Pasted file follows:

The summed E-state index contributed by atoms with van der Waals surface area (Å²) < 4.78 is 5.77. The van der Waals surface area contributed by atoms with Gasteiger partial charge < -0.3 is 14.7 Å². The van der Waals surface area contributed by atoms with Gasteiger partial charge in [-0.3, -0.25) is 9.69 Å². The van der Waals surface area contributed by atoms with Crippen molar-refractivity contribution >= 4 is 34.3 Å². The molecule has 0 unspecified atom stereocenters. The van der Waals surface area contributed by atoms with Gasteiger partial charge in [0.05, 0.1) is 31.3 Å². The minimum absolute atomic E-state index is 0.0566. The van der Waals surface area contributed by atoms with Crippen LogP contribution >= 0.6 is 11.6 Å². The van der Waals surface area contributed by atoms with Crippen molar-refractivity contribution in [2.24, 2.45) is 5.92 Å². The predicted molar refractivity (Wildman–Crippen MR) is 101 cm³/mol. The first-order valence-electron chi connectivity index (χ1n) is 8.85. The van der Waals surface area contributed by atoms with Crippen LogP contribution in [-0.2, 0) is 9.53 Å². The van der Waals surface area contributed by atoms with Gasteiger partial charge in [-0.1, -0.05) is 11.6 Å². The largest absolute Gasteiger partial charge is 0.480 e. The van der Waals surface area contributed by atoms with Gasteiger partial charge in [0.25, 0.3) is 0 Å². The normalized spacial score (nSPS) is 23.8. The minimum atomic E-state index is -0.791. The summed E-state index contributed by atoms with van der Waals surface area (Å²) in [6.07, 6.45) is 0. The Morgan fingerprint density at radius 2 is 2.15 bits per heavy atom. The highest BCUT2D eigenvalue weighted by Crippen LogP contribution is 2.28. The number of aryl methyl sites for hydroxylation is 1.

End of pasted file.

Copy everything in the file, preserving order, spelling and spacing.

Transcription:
The summed E-state index contributed by atoms with van der Waals surface area (Å²) < 4.78 is 5.77. The van der Waals surface area contributed by atoms with Gasteiger partial charge < -0.3 is 14.7 Å². The van der Waals surface area contributed by atoms with Gasteiger partial charge in [-0.3, -0.25) is 9.69 Å². The van der Waals surface area contributed by atoms with Crippen molar-refractivity contribution >= 4 is 34.3 Å². The molecule has 0 unspecified atom stereocenters. The van der Waals surface area contributed by atoms with Gasteiger partial charge in [0.05, 0.1) is 31.3 Å². The minimum absolute atomic E-state index is 0.0566. The van der Waals surface area contributed by atoms with Crippen LogP contribution >= 0.6 is 11.6 Å². The van der Waals surface area contributed by atoms with Crippen molar-refractivity contribution in [2.24, 2.45) is 5.92 Å². The predicted molar refractivity (Wildman–Crippen MR) is 101 cm³/mol. The first-order valence-electron chi connectivity index (χ1n) is 8.85. The van der Waals surface area contributed by atoms with Crippen LogP contribution in [-0.2, 0) is 9.53 Å². The van der Waals surface area contributed by atoms with Gasteiger partial charge in [-0.1, -0.05) is 11.6 Å². The largest absolute Gasteiger partial charge is 0.480 e. The van der Waals surface area contributed by atoms with Gasteiger partial charge in [0.25, 0.3) is 0 Å². The normalized spacial score (nSPS) is 23.8. The minimum atomic E-state index is -0.791. The summed E-state index contributed by atoms with van der Waals surface area (Å²) in [6.07, 6.45) is 0. The Morgan fingerprint density at radius 2 is 2.15 bits per heavy atom. The highest BCUT2D eigenvalue weighted by Crippen LogP contribution is 2.28. The number of aryl methyl sites for hydroxylation is 1.